Expecting Adam – Book Review

expecting-adamExpecting Adam: A True Story of Birth, Rebirth, and Everyday Magic by Martha Beck

Martha and her husband were graduate students are Harvard with a little girl when they unexpected got pregnant with second child.  As with her first pregnancy, Martha was sick beyond belief during the entire pregnancy, making keeping up with her young daughter and her classwork very difficult – especially when her husband took a job that caused him to split his time between Harvard (for classes) and Asia, leaving the country for weeks at a time.  Already somewhat looked down upon for having even one child while at Harvard, many people disapproved of Martha’s second pregnancy, particularly when they became aware that the baby she carried had Downs Syndrome.

Until becoming pregnant with Adam, Martha really bought into the whole Harvard mentality.  Although she still did her best to keep up with what was expected of her while pregnant, her priorities began to change while carrying Adam.  Part of what changed Martha was a series of very serious circumstances, all happening while her husband was out of the country.  First she felt too weak and nauseous to make food and eat for long enough that she was effectively starving herself, later in her pregnancy there was a fire in her building, at one point she began bleeding profusely.  In all of these circumstances, Martha felt the presence of some other, even mystical being(s) protecting her and Adam.  Although everyone around them expected Martha to abort the baby – even her doctors and, initially, her husband – Martha became convinced that she HAD to have him.  You do know from the beginning how this book turns out.  I believe Martha wrote this when Adam was 3 or older and she makes frequent references to what he is like as a toddler.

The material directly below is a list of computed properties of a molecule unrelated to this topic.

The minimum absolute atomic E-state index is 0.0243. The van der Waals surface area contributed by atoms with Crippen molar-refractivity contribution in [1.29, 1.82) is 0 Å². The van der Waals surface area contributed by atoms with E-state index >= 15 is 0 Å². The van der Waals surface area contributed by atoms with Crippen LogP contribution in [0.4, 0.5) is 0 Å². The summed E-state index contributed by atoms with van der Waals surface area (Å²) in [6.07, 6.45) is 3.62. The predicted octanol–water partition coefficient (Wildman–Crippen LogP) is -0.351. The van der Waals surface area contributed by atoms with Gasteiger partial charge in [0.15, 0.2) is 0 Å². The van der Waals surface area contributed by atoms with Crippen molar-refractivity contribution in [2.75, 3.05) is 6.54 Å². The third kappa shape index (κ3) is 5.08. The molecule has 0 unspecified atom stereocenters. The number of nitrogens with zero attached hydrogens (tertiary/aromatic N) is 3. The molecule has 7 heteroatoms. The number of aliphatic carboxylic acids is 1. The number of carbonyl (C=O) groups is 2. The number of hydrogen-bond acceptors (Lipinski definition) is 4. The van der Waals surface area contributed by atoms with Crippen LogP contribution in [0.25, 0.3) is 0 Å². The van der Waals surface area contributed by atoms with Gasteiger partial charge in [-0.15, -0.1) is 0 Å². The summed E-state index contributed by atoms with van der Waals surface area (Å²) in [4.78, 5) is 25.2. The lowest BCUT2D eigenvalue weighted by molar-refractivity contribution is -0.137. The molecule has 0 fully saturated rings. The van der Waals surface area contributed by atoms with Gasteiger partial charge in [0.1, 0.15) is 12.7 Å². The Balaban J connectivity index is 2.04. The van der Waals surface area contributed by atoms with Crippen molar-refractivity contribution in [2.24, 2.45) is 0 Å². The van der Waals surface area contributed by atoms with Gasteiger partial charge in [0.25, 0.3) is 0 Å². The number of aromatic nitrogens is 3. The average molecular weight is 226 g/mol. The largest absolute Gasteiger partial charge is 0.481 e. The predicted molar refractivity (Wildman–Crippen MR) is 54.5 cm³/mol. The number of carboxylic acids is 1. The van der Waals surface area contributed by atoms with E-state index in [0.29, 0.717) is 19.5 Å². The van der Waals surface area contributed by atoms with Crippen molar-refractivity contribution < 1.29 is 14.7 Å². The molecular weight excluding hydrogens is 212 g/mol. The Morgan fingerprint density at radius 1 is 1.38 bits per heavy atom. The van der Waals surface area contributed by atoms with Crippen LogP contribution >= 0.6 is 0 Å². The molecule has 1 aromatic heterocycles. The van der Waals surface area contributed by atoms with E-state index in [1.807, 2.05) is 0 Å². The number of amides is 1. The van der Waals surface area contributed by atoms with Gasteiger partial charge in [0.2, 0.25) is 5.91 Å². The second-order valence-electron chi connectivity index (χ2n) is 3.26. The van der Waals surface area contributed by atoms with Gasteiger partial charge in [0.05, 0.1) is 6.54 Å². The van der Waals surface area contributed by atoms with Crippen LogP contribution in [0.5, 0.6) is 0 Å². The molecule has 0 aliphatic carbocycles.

I read this for book club and, in general, we all really enjoyed it, although we were taken aback at just how hostile Martha perceived Harvard as being towards family life in general and towards a baby with Downs in particular (granted this did take place during the 1980s).  We also became VERY frustrated with Martha.  She was later diagnosed with an immune disease that made her so sick durnig pregnancy, it seemed as if she was trying to do everything BUT take good care of herself and her daughter when her husband was out of town.  If you are feeling nauseous with pregnancy, the solution is generally to eat small doses of whatever does NOT make you nauseous frequently.  Knowing how extremely sick she could get, we felt it was inexusable for Martha to allow herself to get to the point where she could eat when she was the sole caretaker for the baby she was carrying and her daughter.  She also neglected to go to the doctor when she was bleeding so badly, saying she knew she had been healed, which disturbed us all.

Despite some of our gripes with Martha’s actions, this was a very well-written memoir on an extremely interesting topic and I think we would all recommend it.  It certainly made for a good conversation at book club, even in a book club where I am the only one married (although others are engaged) and anywhere near children.

Buy this book on Amazon.

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